certificate of death upon more than three occasions), that in the
year 1839, there were 747 deaths from epidemic diseases which formed
about one-fifth of the whole of the deaths in the Whitechapel Union.

Have you had occasion to represent as injurious this practice of
retaining the corpse amidst the living?—I have represented in
several communications in answer to sanitary inquiries from the Poor
Law Commission Office, that it must be and is highly injurious. It
was only three or four days ago that an instance of this occurred in
my own practice, which I will mention. A widow’s son, who was about
15 years of age, was taken ill of fever. Finding the room small, in
which there was a family of five persons living, I advised his
immediate removal. This was not done, and the two other sons were
shortly afterwards attacked, and both died. When fever was epidemic,
deaths following the first death in the same family were of frequent
occurrence. In cases where the survivors escape, their general
health must be deteriorated by the practice of keeping the dead in
the same room.

Do you observe any peculiarity of habit amongst the lower classes
accompanying this familiarity with the remains of the dead?—What I
observe when I first visit the room is a degree of indifference to
the presence of the corpse: the family is found eating or drinking
or pursuing their usual callings, and the children playing. Amongst
the middle classes, where there is an opportunity of putting the
corpse by itself, there are greater marks of respect and decency.
Amongst that class no one would think of doing anything in the room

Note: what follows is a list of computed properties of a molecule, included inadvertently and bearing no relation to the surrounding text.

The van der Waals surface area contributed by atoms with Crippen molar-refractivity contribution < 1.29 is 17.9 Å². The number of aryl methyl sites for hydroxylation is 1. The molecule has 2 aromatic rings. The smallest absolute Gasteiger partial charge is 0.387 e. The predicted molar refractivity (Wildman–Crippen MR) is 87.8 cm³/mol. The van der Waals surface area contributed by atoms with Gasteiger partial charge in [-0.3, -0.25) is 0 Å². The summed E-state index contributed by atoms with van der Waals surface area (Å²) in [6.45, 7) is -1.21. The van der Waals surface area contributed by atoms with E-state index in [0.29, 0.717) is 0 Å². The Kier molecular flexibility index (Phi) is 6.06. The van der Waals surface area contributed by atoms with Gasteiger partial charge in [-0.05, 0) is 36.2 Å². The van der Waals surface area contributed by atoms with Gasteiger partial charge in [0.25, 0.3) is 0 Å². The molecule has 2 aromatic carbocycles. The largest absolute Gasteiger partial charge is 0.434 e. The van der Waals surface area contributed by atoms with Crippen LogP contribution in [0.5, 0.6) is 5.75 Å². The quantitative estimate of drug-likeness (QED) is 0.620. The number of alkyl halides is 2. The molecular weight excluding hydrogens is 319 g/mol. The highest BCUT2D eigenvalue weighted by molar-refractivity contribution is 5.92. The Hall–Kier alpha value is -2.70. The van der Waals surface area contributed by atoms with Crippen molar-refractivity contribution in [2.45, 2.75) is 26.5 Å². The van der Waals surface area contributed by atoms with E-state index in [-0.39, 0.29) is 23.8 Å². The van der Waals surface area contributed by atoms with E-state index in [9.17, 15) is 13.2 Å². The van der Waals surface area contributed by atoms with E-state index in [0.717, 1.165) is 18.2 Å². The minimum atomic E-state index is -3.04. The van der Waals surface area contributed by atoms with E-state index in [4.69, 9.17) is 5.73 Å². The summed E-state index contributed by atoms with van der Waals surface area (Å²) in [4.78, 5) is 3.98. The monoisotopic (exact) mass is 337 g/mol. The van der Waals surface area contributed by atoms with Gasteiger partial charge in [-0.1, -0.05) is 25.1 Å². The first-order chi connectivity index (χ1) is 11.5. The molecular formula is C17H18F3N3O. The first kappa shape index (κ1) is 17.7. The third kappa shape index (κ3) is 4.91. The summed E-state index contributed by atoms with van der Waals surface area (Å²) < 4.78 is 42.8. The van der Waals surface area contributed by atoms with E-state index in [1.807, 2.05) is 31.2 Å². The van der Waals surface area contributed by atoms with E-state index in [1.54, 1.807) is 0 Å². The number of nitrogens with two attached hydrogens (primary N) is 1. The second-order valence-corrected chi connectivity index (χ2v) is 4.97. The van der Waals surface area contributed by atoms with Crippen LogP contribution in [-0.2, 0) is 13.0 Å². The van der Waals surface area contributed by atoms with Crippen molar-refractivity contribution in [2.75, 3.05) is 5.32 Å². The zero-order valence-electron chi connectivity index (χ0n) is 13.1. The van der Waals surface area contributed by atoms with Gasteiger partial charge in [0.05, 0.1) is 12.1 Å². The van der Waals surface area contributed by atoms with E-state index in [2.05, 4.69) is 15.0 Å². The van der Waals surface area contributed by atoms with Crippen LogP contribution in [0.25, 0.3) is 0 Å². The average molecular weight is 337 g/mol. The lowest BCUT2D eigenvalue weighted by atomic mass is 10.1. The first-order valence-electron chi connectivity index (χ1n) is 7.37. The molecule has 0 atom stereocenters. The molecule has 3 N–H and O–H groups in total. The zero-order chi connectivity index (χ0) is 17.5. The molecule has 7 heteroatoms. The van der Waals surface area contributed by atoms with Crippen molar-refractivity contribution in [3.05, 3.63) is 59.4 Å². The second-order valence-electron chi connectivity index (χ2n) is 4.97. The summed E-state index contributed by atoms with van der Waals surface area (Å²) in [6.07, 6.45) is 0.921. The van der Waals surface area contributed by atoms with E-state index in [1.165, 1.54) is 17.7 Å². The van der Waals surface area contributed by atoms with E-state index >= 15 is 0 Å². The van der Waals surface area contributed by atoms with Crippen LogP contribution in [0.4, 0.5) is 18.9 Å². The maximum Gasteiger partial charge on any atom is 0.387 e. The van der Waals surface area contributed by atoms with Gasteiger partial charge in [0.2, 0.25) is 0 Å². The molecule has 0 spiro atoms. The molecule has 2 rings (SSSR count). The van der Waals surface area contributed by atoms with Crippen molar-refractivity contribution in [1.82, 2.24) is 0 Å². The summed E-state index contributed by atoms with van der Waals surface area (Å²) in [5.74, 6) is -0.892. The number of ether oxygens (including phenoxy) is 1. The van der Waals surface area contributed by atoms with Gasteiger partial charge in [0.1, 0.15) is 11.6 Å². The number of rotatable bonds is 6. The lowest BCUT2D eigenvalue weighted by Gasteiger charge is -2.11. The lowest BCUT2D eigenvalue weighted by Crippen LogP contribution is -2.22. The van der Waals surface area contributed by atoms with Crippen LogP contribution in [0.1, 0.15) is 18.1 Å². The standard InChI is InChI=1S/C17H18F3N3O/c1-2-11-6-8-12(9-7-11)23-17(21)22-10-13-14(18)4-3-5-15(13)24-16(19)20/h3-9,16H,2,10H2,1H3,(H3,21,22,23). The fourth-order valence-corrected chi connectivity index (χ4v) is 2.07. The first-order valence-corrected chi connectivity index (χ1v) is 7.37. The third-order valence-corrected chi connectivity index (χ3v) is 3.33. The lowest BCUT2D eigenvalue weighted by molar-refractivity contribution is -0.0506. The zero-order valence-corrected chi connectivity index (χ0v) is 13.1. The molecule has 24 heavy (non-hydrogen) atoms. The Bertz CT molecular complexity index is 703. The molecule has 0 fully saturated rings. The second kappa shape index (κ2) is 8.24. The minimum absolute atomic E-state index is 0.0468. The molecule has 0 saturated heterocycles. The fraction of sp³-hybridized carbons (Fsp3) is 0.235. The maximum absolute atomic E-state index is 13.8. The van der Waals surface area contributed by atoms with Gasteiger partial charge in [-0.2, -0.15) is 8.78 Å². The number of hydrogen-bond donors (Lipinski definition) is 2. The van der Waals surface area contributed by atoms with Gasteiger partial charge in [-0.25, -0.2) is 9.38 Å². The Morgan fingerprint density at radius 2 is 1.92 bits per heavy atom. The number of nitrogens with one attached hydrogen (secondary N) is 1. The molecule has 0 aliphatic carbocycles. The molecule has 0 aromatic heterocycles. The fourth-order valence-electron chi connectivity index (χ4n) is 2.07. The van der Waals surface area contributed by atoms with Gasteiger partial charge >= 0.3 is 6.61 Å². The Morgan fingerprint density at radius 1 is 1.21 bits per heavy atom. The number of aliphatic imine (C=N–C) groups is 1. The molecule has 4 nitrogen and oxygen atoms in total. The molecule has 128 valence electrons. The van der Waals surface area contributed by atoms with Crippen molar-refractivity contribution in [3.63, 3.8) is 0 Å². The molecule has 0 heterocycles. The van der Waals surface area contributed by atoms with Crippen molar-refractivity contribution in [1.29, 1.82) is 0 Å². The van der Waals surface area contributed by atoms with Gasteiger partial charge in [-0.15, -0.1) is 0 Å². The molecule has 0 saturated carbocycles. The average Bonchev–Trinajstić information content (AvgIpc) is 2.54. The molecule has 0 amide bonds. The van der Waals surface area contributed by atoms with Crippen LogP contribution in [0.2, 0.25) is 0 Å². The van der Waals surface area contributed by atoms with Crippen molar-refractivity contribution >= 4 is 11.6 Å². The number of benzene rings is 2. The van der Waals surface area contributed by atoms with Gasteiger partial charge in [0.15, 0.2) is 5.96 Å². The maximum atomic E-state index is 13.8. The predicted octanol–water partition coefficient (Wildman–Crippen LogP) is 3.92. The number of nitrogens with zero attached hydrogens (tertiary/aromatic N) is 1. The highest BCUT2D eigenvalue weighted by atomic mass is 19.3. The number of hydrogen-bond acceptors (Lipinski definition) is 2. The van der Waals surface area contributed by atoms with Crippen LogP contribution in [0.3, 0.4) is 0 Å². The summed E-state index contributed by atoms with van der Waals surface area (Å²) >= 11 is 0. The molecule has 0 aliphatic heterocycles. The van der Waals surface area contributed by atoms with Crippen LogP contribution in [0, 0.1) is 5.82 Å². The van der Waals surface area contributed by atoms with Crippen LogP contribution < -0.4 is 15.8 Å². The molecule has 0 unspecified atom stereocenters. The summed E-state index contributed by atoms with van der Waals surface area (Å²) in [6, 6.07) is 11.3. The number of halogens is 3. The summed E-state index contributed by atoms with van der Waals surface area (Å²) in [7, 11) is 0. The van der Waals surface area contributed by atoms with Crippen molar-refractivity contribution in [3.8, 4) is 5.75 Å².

where the corpse was lying, still less of allowing children there.

Mr. Byles, surgeon, of Spitalfields, states, that the above description
is generally applicable to the condition of the dwellings of the
labouring classes, and to the circumstances under which the survivors
are placed on the occurrence of a death in that district. He observes,

In the more malignant form of fever, especially scarlatina, the
instances of death following the first case of death are frequent.
The same holds good in respect to measles, and in respect to
small-pox in families where vaccination has been neglected. I have
also known instances of children who had been vaccinated becoming
the subject of fever apparently from the effluvia of the body of a
child who had died of the small-pox. I have often had occasion
urgently to represent to the parish and union officers the necessity
of a forcible interference to remove bodies. Coffins have been sent
and the bodies removed and placed in a vault under the church until
interment, and the rooms limewashed at the expense of the parish.

Were such removals resisted?—Not generally; they were in some few

§ 28. Mr. Bestow, a relieving officer of the adjacent district of
Bethnal Green, who is called upon to visit the abodes of those persons
of the labouring classes, who on the occurrence of death fall into a
state of destitution, thus exemplifies the common consequences of the
retention of the corpse in the living and working rooms of the family:—

Is the corpse generally kept in the living or in the working
room?—In the majority of cases the weavers live and work in the same
room; the children generally sleep on a bed pushed under the loom.
Before a coffin is obtained, the corpse is generally stretched on
the bed where the adults have slept. It is a very serious evil in
our district, the length of time during which bodies have been kept
under such circumstances. I have frequently had to make complaint of
it. We are very often complained to by neighbours of the length of
time during which the bodies are kept. We have very often had
disease occasioned by it. I have known, in one case, as many as
eight deaths, from typhus fever, follow one death; there were five
children and two or three visitors whose illness and deaths were
ascribed to the circumstance.

In January, 1837, a man named Clark, in George Gardens, in this
parish, having been kept a considerable length of time unburied (I
was informed beyond a fortnight), I was directed to visit the case,